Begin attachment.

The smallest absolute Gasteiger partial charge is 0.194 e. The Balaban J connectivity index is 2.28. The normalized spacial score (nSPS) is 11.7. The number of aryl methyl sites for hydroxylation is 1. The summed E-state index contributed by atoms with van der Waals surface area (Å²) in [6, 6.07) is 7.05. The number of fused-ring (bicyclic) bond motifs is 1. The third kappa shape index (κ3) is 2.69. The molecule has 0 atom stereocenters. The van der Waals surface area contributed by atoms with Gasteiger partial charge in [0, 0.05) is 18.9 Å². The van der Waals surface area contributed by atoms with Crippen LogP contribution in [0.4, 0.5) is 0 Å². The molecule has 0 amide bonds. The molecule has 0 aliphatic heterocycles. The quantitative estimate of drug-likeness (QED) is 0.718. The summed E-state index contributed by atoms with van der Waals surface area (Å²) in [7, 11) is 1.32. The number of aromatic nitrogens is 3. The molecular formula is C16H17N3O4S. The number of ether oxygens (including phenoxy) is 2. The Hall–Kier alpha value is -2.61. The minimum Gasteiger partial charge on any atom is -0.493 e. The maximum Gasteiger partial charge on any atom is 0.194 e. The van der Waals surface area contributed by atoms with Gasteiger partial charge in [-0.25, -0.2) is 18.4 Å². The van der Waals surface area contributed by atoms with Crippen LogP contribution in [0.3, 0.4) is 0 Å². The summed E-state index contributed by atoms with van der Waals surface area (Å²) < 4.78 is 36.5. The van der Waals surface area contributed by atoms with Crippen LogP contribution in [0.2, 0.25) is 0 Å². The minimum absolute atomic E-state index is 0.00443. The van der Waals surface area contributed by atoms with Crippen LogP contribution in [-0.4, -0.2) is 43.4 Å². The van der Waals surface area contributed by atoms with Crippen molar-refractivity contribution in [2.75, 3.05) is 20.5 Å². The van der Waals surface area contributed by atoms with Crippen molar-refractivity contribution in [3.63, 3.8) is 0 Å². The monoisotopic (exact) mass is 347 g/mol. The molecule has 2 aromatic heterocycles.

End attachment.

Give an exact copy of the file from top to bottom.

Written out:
The smallest absolute Gasteiger partial charge is 0.194 e. The Balaban J connectivity index is 2.28. The normalized spacial score (nSPS) is 11.7. The number of aryl methyl sites for hydroxylation is 1. The summed E-state index contributed by atoms with van der Waals surface area (Å²) in [6, 6.07) is 7.05. The number of fused-ring (bicyclic) bond motifs is 1. The third kappa shape index (κ3) is 2.69. The molecule has 0 atom stereocenters. The van der Waals surface area contributed by atoms with Gasteiger partial charge in [0, 0.05) is 18.9 Å². The van der Waals surface area contributed by atoms with Crippen LogP contribution in [0.4, 0.5) is 0 Å². The molecule has 0 amide bonds. The molecule has 0 aliphatic heterocycles. The quantitative estimate of drug-likeness (QED) is 0.718. The summed E-state index contributed by atoms with van der Waals surface area (Å²) in [7, 11) is 1.32. The number of aromatic nitrogens is 3. The molecular formula is C16H17N3O4S. The number of ether oxygens (including phenoxy) is 2. The Hall–Kier alpha value is -2.61. The minimum Gasteiger partial charge on any atom is -0.493 e. The maximum Gasteiger partial charge on any atom is 0.194 e. The van der Waals surface area contributed by atoms with Gasteiger partial charge in [-0.25, -0.2) is 18.4 Å². The van der Waals surface area contributed by atoms with Crippen LogP contribution in [0.3, 0.4) is 0 Å². The summed E-state index contributed by atoms with van der Waals surface area (Å²) < 4.78 is 36.5. The van der Waals surface area contributed by atoms with Crippen LogP contribution in [0.2, 0.25) is 0 Å². The minimum absolute atomic E-state index is 0.00443. The van der Waals surface area contributed by atoms with Crippen LogP contribution in [-0.4, -0.2) is 43.4 Å². The van der Waals surface area contributed by atoms with Crippen molar-refractivity contribution in [2.75, 3.05) is 20.5 Å². The van der Waals surface area contributed by atoms with Crippen molar-refractivity contribution in [3.63, 3.8) is 0 Å². The monoisotopic (exact) mass is 347 g/mol. The molecule has 2 aromatic heterocycles.